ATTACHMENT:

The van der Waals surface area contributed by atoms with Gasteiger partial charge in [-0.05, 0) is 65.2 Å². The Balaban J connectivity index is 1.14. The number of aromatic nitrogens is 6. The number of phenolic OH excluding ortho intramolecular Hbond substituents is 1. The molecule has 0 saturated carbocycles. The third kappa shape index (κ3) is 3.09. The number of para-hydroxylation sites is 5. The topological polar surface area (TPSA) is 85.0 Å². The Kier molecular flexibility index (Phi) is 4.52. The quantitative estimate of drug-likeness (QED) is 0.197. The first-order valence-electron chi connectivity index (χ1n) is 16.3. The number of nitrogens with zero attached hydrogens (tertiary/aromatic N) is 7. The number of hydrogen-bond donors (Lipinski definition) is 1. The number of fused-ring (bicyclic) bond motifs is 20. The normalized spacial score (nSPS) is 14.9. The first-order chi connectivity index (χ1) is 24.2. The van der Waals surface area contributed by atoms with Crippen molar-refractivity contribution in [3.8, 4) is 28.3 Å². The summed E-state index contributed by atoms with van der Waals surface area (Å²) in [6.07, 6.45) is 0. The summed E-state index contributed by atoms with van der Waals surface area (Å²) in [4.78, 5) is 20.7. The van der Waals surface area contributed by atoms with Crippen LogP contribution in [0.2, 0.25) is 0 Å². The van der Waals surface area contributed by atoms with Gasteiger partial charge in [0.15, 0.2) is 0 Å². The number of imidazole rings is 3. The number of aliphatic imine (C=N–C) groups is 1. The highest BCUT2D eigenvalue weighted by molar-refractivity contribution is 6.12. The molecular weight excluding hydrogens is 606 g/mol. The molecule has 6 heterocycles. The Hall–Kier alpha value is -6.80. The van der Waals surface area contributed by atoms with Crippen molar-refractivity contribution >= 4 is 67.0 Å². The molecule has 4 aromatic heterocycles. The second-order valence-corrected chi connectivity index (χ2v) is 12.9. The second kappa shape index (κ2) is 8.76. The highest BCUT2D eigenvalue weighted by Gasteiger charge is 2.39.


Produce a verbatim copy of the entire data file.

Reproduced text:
The van der Waals surface area contributed by atoms with Gasteiger partial charge in [-0.05, 0) is 65.2 Å². The Balaban J connectivity index is 1.14. The number of aromatic nitrogens is 6. The number of phenolic OH excluding ortho intramolecular Hbond substituents is 1. The molecule has 0 saturated carbocycles. The third kappa shape index (κ3) is 3.09. The number of para-hydroxylation sites is 5. The topological polar surface area (TPSA) is 85.0 Å². The Kier molecular flexibility index (Phi) is 4.52. The quantitative estimate of drug-likeness (QED) is 0.197. The first-order valence-electron chi connectivity index (χ1n) is 16.3. The number of nitrogens with zero attached hydrogens (tertiary/aromatic N) is 7. The number of hydrogen-bond donors (Lipinski definition) is 1. The number of fused-ring (bicyclic) bond motifs is 20. The normalized spacial score (nSPS) is 14.9. The first-order chi connectivity index (χ1) is 24.2. The van der Waals surface area contributed by atoms with Crippen molar-refractivity contribution in [3.8, 4) is 28.3 Å². The summed E-state index contributed by atoms with van der Waals surface area (Å²) in [6.07, 6.45) is 0. The summed E-state index contributed by atoms with van der Waals surface area (Å²) in [4.78, 5) is 20.7. The van der Waals surface area contributed by atoms with Crippen LogP contribution in [0.2, 0.25) is 0 Å². The van der Waals surface area contributed by atoms with Gasteiger partial charge in [0.15, 0.2) is 0 Å². The number of imidazole rings is 3. The number of aliphatic imine (C=N–C) groups is 1. The highest BCUT2D eigenvalue weighted by molar-refractivity contribution is 6.12. The molecular weight excluding hydrogens is 606 g/mol. The molecule has 6 heterocycles. The Hall–Kier alpha value is -6.80. The van der Waals surface area contributed by atoms with Crippen molar-refractivity contribution >= 4 is 67.0 Å². The molecule has 4 aromatic heterocycles. The second-order valence-corrected chi connectivity index (χ2v) is 12.9. The second kappa shape index (κ2) is 8.76. The highest BCUT2D eigenvalue weighted by Gasteiger charge is 2.39.